Better known for beauty products, gaudy jewelry and gushing hosts, the big TV shopping networks are finally earning fashion credibility.
HSN and QVC have been on a signing binge for couture designers who made a name dressing celebs for red carpet events. They are churning out ready-to-wear lines with a designer cachet for a mainstream home shopping audience.
Isaac Mizrahi created a line for QVC and oversees the network's new Liz Claiborne collection. Naeem Khan, who dressed Michelle Obama for her first state dinner, sold out a line of shimmering evening dresses on HSN in just 10 minutes. After selling handbags at $79 to $1,600 on HSN, designer Carlos Falchi sold 30,000 pieces of his first attempt at apparel over a weekend of live appearances.
"A few years ago designers would never go on TV shopping networks, but now it's the place to be," said Marc Bouwer, who has outfitted Beyonce, Mariah Carey and Oprah Winfrey but also developed a $100-or-less sportswear line for QVC. "It's not just the economy. These days it's fashionable to mix it up rather than wear all designer clothes. Designers must be in more price ranges."
He confesses to feeling "like being in Oz" during his first TV appearance.
"I have sold products for years," he said. "But on TV you talk to millions fitted with an earpiece that puts the voice of QVC right in your head."
The trend picks up steam this year. QVC this week is airing the debut of its spring lines direct from the tents at Fashion Week in New York's Bryant Park. HSN apparel and accessories sales jumped 11 percent in the most recent quarter thanks to new designer lines, while the overall apparel industry continued to languish in a sales decline. And St. Petersburg-based HSN promises a broader selection and up to a dozen more new designer lines in 2010, right on the heels of a big sales lift from a new line launched in November by the high-profile couture team of Mark Badgley and James Mischka.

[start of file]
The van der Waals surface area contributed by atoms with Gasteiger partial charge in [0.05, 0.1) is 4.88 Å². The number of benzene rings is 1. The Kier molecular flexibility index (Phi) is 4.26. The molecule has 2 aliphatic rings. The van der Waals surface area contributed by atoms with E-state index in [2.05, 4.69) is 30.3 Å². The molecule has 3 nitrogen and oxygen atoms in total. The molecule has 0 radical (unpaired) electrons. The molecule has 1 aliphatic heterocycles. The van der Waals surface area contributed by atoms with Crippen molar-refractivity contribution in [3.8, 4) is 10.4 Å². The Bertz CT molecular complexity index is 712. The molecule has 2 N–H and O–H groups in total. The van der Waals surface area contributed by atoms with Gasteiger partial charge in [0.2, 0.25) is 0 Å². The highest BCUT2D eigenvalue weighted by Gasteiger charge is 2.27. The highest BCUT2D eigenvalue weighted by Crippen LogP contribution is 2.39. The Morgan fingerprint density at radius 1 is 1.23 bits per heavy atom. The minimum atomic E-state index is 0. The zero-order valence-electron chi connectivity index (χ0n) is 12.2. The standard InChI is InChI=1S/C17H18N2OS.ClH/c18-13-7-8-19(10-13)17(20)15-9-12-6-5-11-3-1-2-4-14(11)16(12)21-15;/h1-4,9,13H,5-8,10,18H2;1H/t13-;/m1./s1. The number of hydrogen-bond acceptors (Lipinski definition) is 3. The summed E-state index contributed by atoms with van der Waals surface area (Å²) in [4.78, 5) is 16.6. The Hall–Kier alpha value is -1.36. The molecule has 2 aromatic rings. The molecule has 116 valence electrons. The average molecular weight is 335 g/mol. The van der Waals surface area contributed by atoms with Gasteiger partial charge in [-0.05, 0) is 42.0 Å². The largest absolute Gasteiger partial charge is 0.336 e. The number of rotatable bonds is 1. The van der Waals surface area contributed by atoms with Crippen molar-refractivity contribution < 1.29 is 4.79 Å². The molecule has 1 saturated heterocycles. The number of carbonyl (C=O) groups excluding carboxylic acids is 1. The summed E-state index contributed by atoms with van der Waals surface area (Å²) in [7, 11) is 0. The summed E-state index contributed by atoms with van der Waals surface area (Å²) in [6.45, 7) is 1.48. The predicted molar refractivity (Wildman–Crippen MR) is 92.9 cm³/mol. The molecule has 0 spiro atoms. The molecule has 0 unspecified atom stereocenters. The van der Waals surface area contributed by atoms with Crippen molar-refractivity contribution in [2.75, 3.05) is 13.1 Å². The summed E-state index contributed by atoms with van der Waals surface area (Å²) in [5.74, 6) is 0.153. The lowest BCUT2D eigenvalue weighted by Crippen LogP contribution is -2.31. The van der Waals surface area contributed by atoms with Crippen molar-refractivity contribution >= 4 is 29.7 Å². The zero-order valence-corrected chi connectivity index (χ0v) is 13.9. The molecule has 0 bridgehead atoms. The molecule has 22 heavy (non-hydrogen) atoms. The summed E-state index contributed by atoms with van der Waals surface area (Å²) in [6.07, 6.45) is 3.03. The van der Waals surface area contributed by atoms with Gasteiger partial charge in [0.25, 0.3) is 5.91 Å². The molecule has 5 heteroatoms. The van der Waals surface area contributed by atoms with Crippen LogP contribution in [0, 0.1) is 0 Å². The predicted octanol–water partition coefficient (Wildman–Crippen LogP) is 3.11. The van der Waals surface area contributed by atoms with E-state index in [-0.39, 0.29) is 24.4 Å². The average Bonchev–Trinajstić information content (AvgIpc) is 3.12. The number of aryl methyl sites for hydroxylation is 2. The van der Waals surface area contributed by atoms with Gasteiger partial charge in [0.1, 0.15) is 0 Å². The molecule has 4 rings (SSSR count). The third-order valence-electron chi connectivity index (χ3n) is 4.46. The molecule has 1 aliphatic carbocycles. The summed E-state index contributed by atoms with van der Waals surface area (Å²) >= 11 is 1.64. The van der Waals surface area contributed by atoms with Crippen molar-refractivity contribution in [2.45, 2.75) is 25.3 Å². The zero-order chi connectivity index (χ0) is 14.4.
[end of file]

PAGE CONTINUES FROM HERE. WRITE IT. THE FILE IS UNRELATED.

"What you saw from Badgley Mischka in November was just a tease of their full launch in March," said Lynne Ronon, a former Burberry Asia president who is executive vice president of merchandise at HSN. "What's changed is designers discovered our customers are fashion savvy."
QVC, which years ago used Hollywood designers Bob Mackie and Stan Herman, has a huge head start. The West Chester, Pa., network gets a third of its business selling apparel and accessories. But Mindy Grossman, a fashion industry veteran who took charge of HSN in 2006, wants to push the network's apparel, accessories and footwear business from a low of 10 percent last spring to 15 percent soon.
HSN took baby steps at first when partnerships with fashion magazines Elle and Lucky and Stefani Greenfield of Scoop Management put lines from lesser-known but rising designer names on the air in 2008 and 2009. They sold well enough that word spread to bigger names. They realized glitz and glamor may lie in lending clothes to celebrities and paying them to appear at their runway shows, but the money is in a broader audience.
"There are far fewer stores to carry designer goods today, and the TV shopping networks have stepped up to sell in a more upscale lifestyle atmosphere including an online environment," said Kelly Tackett, a senior analyst with Kantar Retail. "Personally, I have been surprised how much people are willing to spend for fashion on TV."